Youth Contract scheme must get the right results

Ravi Chandiramani
Monday, March 5, 2012

The government's attempt to get the most vulnerable 16- and 17-year-olds into education, training or work as part of its Youth Contract is welcome, although not before time.

It is accepted that a failure to help young people "disengaged" from society will store up problems for decades for themselves and society at large. The payment-by-results model proposed appears reasonable; payments to providers will be staggered across three phases based on their ability to keep young people in training or employment.

The programme, of course, comes against the backdrop of youth service cuts and the decimation of Connexions. Support and guidance for vulnerable young people is becoming harder to come by. However, the programme has its share of potential hazards. First, it is essential that providers work with young people to establish their interests and identify suitable opportunities, rather than shunt them on to any course or placement that is available and bag the initial payment. The danger would be that young people drop out, feel let down and become more alienated than they were before.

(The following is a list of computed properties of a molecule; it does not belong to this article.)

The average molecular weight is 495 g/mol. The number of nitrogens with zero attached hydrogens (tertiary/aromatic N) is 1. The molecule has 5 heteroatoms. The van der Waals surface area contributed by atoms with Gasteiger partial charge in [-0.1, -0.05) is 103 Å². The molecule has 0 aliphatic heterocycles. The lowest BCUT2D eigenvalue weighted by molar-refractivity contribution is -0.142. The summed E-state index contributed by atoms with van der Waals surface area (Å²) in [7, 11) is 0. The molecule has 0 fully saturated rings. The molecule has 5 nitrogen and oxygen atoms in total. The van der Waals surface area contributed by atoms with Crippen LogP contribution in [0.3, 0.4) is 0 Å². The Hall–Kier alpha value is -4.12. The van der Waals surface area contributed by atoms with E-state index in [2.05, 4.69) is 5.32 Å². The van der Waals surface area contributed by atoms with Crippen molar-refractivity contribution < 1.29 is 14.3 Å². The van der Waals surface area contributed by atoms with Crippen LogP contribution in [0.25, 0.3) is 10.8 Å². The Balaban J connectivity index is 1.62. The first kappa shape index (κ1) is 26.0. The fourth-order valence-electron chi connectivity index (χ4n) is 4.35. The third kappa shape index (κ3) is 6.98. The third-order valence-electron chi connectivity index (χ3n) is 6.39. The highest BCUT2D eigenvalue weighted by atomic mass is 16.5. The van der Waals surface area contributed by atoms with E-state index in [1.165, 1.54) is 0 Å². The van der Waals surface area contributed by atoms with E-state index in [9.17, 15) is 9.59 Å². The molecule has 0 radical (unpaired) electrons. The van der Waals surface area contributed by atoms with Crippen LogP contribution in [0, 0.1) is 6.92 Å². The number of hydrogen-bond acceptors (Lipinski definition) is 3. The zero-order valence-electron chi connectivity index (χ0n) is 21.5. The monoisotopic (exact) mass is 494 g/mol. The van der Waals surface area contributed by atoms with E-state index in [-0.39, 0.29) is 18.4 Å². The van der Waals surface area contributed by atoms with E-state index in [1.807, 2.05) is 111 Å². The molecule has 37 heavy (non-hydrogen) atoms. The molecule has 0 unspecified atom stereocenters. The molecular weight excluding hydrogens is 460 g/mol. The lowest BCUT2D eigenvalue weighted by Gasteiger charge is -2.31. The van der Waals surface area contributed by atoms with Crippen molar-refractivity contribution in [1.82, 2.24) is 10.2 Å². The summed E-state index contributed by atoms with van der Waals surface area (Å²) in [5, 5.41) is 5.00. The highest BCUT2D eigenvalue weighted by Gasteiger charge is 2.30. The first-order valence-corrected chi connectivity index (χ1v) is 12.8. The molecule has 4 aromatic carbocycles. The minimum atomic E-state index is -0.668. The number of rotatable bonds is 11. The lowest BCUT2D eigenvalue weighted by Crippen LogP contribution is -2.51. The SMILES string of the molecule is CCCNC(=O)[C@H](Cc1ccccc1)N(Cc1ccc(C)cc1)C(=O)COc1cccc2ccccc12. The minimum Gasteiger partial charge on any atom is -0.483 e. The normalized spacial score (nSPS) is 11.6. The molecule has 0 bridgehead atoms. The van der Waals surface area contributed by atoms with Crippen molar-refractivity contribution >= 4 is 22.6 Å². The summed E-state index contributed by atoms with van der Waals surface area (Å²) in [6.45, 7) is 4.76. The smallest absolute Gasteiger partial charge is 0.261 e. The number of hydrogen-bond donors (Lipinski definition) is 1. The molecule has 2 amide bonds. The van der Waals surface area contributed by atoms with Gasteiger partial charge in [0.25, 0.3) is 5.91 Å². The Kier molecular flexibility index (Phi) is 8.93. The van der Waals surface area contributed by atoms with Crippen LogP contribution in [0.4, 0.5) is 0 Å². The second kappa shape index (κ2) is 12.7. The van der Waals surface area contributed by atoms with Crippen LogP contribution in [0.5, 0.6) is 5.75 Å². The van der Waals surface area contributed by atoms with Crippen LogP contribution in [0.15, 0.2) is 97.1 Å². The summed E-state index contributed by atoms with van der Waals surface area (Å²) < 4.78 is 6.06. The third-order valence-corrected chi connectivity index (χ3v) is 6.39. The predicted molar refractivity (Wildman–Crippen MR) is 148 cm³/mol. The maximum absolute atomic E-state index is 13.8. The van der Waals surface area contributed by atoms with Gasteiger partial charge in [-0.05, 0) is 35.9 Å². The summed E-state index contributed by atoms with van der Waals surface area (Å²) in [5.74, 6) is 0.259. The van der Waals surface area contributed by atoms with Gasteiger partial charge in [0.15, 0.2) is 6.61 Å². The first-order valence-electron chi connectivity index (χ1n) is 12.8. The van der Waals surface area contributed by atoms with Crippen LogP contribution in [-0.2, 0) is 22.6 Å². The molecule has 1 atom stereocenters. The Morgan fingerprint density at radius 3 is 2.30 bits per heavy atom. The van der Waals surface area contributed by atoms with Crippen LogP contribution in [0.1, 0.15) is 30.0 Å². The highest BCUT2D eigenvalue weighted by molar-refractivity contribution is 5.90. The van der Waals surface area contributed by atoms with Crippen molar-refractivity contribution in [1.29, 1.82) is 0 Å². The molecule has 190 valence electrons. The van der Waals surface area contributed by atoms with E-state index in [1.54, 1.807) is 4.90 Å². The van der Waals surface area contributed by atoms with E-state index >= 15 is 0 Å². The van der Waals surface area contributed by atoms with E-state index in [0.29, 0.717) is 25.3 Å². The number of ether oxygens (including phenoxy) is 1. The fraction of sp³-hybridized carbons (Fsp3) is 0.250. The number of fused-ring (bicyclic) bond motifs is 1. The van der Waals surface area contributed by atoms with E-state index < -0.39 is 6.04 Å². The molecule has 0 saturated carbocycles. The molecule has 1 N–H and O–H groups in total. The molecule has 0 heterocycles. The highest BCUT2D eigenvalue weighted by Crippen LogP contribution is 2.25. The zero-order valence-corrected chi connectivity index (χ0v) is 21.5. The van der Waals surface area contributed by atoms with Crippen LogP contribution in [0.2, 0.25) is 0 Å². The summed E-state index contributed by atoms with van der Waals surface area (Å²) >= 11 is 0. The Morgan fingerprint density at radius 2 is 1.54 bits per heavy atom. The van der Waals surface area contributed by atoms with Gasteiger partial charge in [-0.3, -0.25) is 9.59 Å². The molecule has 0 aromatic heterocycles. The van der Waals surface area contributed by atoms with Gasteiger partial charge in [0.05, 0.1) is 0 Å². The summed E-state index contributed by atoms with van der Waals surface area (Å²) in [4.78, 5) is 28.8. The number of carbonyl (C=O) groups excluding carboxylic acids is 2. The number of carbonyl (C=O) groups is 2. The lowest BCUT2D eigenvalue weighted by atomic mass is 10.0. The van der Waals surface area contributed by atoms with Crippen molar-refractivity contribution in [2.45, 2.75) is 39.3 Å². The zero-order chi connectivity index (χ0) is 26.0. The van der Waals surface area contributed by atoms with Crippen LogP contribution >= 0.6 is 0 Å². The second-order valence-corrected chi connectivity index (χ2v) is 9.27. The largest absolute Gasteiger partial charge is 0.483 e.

Second, as is the case with payment-by-results contracts in general, providers are likely to gravitate towards the "low-hanging fruit", helping those who require less effort and leaving those with the most entrenched problems by the wayside. This is inevitable with a flat payment structure, but could be avoided in a system with added incentives to engage the very hardest to reach, whose problems and drain on the public purse will otherwise go unchecked.

Third, the eventual winners could be large prime contractors rather than the smaller local organisations delivering the work on the ground or, most important of all, the young people themselves. The danger here is that large firms will cream off hefty management fees and starve small providers at the coalface into competing with each other to be sub-contracted by accepting the lowest possible margins.

That serves only to threaten the sustainability of the very organisations that have the expertise to engage with these young people and reward those companies whose expertise is essentially contract management.

These are pitfalls that must be avoided. Otherwise, what seems a well-intentioned programme will end up being a missed opportunity and a huge waste of public money.


Courage and honesty in adversity

Haringey and Doncaster councils would not make it on to a list of the most desired places to work in recent years. Both attracted nationwide notoriety at the end of the last decade over their record in keeping children safe.

Former children’s services director Peter Lewis tells of his three-year experience at Haringey, while Doncaster’s incumbent Chris Pratt outlines the steps it has taken to turn things around.

Both identify a culture of honesty and openness as fundamental to restore morale and confidence in making decisions about children at risk. Under intense pressure and a pernicious media spotlight, this takes a special kind of courage – from both managers and those who safeguard on the frontline.

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